Electronics Protection - Summer 2014 - (Page 6)

Feature New High Efficiency LED Technology Benefits from Best Practice Thermal Management Design Dr. Jack Josefowicz, Thermal Management Consultant C-Therm Technologies New advances in lighting, featuring long life light expectancy light source devices, have been shown to have improved photometric performance and energy saving advantages compared to legacy high pressure sodium (HPS) lighting [1]. In recent years, the front runner lighting device has been the light emitting diode (LED). Other light sources such as plasma devices and induction lamps have also seen modern developments for street and area lighting. However, the conversion of conventional high pressure sodium based lighting has been led by conversion to LED device based luminaires, which can offer an energy saving of 70 percent over HPS lighting. Organizations such as the IESNA, US DOE, ANSI, CIE and NEMA have all focused and developed guidelines for LED device performance prediction over time and especially depreciation projection methodology. Much activity has been focused recently on test methods for photometric characteristics and other LED attributes. Further, based on the historical 'in the field' performance of LEDs over a 50 year period, where LEDs were first introduced as a practical electronic component in 1962 [2], it is widely accepted that LED devices have reached a level of technological maturity that offers up to 100,000 hours of use when they are properly de-rated and not overheated or over driven. To maximize the efficiency and overall performance of LED devices and the light fixtures that they are designed into, it is important to keep the operating temperature as low as possible. This can be affected by the use of innovative materials that can act as interposers to draw the heat away from the LED devices so that their operating temperature is reduced, which improves overall efficiency of the light over its lifetime. Additionally, power supply electronic systems that power LEDs and their reliability also depend on their operating temperature. Therefore, if the power supply enclosure can be filled with a material (potting compounds) that draws heat away from semiconductor components, reliability can be improved. Investigations of novel materials for the purpose of thermal management can be enhanced using the TCi thermal conductivity analyzer, based on the modified transient plane source (MTPS) technique, and allowing for the quick and accurate measurements of thermal conductivity and effusivity of new materials during their development. For many light sources that are now using LEDs, such as desk lamps, flashlights, ceiling lights, street lights, the device of choice is a high brightness white light LED (HBLED). A LED is a two-lead semiconductor light source that resembles a basic pn-junction diode, except that an LED also emits light [3]. Often, when reference is made to the temperature at which the LED device operates, the term "junction temperature" is used. Junction temperature is the highest operating temperature of the actual semiconductor in an electronic device. In Figure 1, the location of the junction in an LED device is identified to be the interface between the n-type semiconductor and the p-type semiconductor, which together forms the LED. In most typical HBLEDs the efficacy (defined as the number of lumens radiated from the LED divided by the plug watts input) is significantly affected by the operating temperature of the junction, as shown in Figure 2. In figure 2 it is evident that the overall efficacy of the 6 Summer 2014 * www.ElectronicsProtectionMagazine.com Figure 1. A LED device showing the location of the junction Figure 2. Efficacy of a HBLED as a function of junction temperature lighting fixture, in this case a street light, is directly impacted by the operating junction temperature of the LED devices. Optics and power supply efficiency are also important factors. Another important impact of the LED junction temperature during operation is the lumen maintenance. This relates to how much the LED output decreases over time as it ages. An example of HBLEDs that have been monitored for output versus time is shown in Figure 3. Figure 3. HBLED light output (lumens) versus time at different operating temperatures http://www.ElectronicsProtectionMagazine.com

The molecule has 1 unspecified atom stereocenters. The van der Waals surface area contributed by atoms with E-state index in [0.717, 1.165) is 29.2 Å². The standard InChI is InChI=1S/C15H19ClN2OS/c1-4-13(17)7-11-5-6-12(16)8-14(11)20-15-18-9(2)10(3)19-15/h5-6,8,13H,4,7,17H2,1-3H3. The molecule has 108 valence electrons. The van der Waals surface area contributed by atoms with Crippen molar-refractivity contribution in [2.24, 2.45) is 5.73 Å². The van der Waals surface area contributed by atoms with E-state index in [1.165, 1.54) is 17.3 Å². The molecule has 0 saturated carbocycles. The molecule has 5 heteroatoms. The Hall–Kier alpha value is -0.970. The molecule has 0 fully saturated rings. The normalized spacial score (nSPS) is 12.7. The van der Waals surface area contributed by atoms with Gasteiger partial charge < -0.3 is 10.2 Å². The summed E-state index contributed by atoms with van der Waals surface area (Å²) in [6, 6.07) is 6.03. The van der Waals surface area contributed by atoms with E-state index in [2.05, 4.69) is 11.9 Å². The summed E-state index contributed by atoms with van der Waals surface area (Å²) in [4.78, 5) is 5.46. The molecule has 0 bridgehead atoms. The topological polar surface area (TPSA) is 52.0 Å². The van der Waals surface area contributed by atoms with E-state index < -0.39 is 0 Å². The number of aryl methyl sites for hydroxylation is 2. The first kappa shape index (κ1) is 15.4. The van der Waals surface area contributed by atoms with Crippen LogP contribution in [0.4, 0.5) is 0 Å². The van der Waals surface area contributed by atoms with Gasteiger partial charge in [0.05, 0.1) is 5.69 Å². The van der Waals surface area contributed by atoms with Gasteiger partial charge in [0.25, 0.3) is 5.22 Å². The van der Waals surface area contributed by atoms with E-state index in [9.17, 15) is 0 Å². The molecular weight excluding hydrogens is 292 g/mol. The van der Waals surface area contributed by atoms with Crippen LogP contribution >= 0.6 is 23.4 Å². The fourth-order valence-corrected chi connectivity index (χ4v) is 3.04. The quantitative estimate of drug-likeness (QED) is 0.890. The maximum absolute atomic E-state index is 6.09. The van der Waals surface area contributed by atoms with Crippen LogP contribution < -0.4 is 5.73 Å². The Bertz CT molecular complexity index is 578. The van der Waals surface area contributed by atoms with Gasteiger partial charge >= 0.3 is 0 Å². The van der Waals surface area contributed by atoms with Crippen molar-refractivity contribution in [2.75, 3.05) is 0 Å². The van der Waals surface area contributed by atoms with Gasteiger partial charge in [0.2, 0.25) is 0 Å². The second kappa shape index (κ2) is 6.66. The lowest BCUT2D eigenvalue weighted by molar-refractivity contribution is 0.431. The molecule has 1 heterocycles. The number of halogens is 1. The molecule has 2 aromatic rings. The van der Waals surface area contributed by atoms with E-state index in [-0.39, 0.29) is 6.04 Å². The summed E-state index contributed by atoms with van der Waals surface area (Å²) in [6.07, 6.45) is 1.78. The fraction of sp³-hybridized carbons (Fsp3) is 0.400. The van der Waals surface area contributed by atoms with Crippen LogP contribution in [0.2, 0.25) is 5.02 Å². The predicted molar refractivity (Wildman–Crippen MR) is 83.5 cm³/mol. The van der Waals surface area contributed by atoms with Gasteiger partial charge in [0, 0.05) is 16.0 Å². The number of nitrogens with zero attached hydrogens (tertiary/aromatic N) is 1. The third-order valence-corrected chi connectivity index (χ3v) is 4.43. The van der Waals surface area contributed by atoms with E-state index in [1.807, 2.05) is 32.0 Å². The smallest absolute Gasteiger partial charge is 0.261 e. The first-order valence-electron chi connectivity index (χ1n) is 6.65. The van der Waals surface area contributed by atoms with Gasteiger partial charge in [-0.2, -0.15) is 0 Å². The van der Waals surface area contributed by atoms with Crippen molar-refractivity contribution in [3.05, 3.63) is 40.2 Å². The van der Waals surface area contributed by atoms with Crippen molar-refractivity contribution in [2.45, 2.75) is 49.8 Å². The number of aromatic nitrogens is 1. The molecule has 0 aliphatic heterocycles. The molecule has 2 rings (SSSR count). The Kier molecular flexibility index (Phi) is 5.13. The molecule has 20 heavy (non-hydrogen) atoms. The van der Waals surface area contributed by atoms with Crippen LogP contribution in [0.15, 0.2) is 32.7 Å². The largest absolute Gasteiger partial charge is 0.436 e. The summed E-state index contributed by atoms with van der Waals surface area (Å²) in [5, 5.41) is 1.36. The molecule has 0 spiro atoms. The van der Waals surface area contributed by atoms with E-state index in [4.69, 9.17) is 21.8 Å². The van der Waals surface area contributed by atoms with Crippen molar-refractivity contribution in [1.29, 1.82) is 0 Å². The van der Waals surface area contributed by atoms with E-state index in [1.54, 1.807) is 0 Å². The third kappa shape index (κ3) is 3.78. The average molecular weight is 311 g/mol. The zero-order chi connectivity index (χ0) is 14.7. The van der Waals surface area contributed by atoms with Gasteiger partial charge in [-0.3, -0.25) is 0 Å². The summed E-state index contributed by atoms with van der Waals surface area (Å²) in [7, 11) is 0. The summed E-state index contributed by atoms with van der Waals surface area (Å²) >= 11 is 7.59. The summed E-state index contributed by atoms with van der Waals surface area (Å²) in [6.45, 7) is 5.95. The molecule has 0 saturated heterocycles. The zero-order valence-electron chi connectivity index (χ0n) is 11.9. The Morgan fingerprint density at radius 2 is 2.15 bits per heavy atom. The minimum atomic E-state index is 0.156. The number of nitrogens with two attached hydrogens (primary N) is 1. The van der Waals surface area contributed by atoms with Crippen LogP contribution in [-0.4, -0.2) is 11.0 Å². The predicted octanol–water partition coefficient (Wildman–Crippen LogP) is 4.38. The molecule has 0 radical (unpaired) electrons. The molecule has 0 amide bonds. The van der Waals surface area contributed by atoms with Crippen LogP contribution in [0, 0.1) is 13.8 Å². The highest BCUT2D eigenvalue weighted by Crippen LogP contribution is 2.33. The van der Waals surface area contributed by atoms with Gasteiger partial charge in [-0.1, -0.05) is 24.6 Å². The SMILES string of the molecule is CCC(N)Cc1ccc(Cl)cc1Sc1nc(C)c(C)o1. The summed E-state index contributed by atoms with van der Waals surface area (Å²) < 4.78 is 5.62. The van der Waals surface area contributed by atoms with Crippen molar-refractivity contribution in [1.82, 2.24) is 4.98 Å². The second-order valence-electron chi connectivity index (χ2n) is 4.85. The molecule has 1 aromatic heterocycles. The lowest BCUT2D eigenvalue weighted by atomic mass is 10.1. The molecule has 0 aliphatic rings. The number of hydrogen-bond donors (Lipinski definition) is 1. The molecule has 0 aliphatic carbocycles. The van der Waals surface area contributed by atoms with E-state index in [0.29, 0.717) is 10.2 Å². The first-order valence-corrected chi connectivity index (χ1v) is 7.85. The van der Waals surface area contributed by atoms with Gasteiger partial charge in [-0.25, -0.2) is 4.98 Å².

Table of Contents for the Digital Edition of Electronics Protection - Summer 2014

Editor's Choice
New High Efficiency LED Technology Benefits From Best Practice Thermal Management Design
Passive Thermal Management of Lithium-ion Batteries Using Phase Change Materials
Considerations for Powering Military Applications
How Thermal Ground Plane and Compact Air-Cooled Heat Sinks are Revolutionizing Thermal Management
Access Control Solutions for Railway Infrastructure
20 Data Center Downtime Study Puts Focus on Maximum Protection
Cooling and Shielding in the Right-Sized Enclosure
Industry News
Calendar of Events

Electronics Protection - Summer 2014